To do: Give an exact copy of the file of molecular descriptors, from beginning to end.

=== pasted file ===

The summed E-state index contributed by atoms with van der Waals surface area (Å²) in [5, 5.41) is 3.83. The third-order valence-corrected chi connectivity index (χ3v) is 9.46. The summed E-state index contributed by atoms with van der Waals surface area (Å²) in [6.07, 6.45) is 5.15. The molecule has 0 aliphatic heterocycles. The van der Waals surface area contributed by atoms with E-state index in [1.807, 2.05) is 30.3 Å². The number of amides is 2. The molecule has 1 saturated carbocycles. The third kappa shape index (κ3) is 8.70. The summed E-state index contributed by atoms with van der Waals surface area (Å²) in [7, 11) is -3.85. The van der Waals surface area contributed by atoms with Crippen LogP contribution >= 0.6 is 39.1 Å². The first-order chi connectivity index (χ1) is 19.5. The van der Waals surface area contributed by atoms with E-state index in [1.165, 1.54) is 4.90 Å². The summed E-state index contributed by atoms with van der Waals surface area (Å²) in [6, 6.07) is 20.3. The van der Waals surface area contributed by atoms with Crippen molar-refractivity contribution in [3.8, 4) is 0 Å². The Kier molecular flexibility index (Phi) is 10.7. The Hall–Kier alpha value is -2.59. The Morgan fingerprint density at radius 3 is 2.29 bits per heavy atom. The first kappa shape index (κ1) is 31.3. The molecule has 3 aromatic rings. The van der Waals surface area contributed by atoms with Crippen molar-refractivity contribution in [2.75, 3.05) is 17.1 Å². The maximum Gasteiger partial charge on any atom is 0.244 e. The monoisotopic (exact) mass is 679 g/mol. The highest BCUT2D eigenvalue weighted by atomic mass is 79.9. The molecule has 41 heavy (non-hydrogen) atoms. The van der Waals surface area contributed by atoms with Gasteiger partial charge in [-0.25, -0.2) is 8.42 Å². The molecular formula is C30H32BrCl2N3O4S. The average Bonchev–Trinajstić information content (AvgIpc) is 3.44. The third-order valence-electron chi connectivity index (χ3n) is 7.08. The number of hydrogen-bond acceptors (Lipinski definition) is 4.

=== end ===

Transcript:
The summed E-state index contributed by atoms with van der Waals surface area (Å²) in [5, 5.41) is 3.83. The third-order valence-corrected chi connectivity index (χ3v) is 9.46. The summed E-state index contributed by atoms with van der Waals surface area (Å²) in [6.07, 6.45) is 5.15. The molecule has 0 aliphatic heterocycles. The van der Waals surface area contributed by atoms with E-state index in [1.807, 2.05) is 30.3 Å². The number of amides is 2. The molecule has 1 saturated carbocycles. The third kappa shape index (κ3) is 8.70. The summed E-state index contributed by atoms with van der Waals surface area (Å²) in [7, 11) is -3.85. The van der Waals surface area contributed by atoms with Crippen LogP contribution >= 0.6 is 39.1 Å². The first-order chi connectivity index (χ1) is 19.5. The van der Waals surface area contributed by atoms with E-state index in [1.165, 1.54) is 4.90 Å². The summed E-state index contributed by atoms with van der Waals surface area (Å²) in [6, 6.07) is 20.3. The van der Waals surface area contributed by atoms with Crippen molar-refractivity contribution in [3.8, 4) is 0 Å². The Kier molecular flexibility index (Phi) is 10.7. The Hall–Kier alpha value is -2.59. The Morgan fingerprint density at radius 3 is 2.29 bits per heavy atom. The first kappa shape index (κ1) is 31.3. The molecule has 3 aromatic rings. The van der Waals surface area contributed by atoms with Crippen molar-refractivity contribution in [2.75, 3.05) is 17.1 Å². The maximum Gasteiger partial charge on any atom is 0.244 e. The monoisotopic (exact) mass is 679 g/mol. The highest BCUT2D eigenvalue weighted by atomic mass is 79.9. The molecule has 41 heavy (non-hydrogen) atoms. The van der Waals surface area contributed by atoms with Gasteiger partial charge in [-0.25, -0.2) is 8.42 Å². The molecular formula is C30H32BrCl2N3O4S. The average Bonchev–Trinajstić information content (AvgIpc) is 3.44. The third-order valence-electron chi connectivity index (χ3n) is 7.08. The number of hydrogen-bond acceptors (Lipinski definition) is 4.